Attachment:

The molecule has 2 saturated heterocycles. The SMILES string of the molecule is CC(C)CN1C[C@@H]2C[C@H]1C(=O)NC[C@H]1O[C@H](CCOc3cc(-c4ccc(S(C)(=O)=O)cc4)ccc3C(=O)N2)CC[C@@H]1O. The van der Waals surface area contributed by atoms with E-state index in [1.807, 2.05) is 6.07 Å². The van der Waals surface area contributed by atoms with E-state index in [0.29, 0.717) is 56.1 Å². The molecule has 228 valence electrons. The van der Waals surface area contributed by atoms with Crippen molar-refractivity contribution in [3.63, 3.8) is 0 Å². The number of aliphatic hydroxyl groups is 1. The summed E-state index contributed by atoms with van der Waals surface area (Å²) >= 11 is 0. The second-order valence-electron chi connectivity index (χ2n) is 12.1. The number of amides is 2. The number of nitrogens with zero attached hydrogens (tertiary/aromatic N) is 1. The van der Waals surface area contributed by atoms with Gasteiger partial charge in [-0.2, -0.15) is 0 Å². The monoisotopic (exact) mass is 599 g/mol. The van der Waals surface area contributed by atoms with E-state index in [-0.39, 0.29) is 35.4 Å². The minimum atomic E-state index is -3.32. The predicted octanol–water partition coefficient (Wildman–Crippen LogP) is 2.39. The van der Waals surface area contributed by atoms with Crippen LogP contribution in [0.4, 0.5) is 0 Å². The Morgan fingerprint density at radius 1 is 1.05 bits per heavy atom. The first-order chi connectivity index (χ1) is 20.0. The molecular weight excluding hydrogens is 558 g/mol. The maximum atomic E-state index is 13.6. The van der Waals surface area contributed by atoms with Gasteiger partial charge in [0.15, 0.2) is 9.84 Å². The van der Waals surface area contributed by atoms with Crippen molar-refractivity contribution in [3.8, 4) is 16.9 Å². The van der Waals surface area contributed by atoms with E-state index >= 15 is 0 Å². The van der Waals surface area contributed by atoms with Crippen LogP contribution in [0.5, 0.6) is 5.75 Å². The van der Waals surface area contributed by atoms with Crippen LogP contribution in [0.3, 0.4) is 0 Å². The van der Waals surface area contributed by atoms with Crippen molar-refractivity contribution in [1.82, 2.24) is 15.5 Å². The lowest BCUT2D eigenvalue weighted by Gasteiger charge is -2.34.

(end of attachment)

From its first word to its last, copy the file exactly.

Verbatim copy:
The molecule has 2 saturated heterocycles. The SMILES string of the molecule is CC(C)CN1C[C@@H]2C[C@H]1C(=O)NC[C@H]1O[C@H](CCOc3cc(-c4ccc(S(C)(=O)=O)cc4)ccc3C(=O)N2)CC[C@@H]1O. The van der Waals surface area contributed by atoms with E-state index in [1.807, 2.05) is 6.07 Å². The van der Waals surface area contributed by atoms with E-state index in [0.29, 0.717) is 56.1 Å². The molecule has 228 valence electrons. The van der Waals surface area contributed by atoms with Crippen molar-refractivity contribution in [3.63, 3.8) is 0 Å². The number of aliphatic hydroxyl groups is 1. The summed E-state index contributed by atoms with van der Waals surface area (Å²) >= 11 is 0. The second-order valence-electron chi connectivity index (χ2n) is 12.1. The number of amides is 2. The number of nitrogens with zero attached hydrogens (tertiary/aromatic N) is 1. The van der Waals surface area contributed by atoms with Gasteiger partial charge in [-0.2, -0.15) is 0 Å². The monoisotopic (exact) mass is 599 g/mol. The van der Waals surface area contributed by atoms with E-state index in [-0.39, 0.29) is 35.4 Å². The minimum atomic E-state index is -3.32. The predicted octanol–water partition coefficient (Wildman–Crippen LogP) is 2.39. The van der Waals surface area contributed by atoms with Crippen LogP contribution in [0.4, 0.5) is 0 Å². The Morgan fingerprint density at radius 1 is 1.05 bits per heavy atom. The first-order chi connectivity index (χ1) is 20.0. The molecular weight excluding hydrogens is 558 g/mol. The maximum atomic E-state index is 13.6. The van der Waals surface area contributed by atoms with Gasteiger partial charge in [0.15, 0.2) is 9.84 Å². The van der Waals surface area contributed by atoms with Crippen molar-refractivity contribution in [3.8, 4) is 16.9 Å². The van der Waals surface area contributed by atoms with E-state index >= 15 is 0 Å². The van der Waals surface area contributed by atoms with Crippen LogP contribution in [0.5, 0.6) is 5.75 Å². The van der Waals surface area contributed by atoms with Crippen LogP contribution in [0.3, 0.4) is 0 Å². The van der Waals surface area contributed by atoms with Crippen molar-refractivity contribution in [1.82, 2.24) is 15.5 Å². The lowest BCUT2D eigenvalue weighted by Gasteiger charge is -2.34.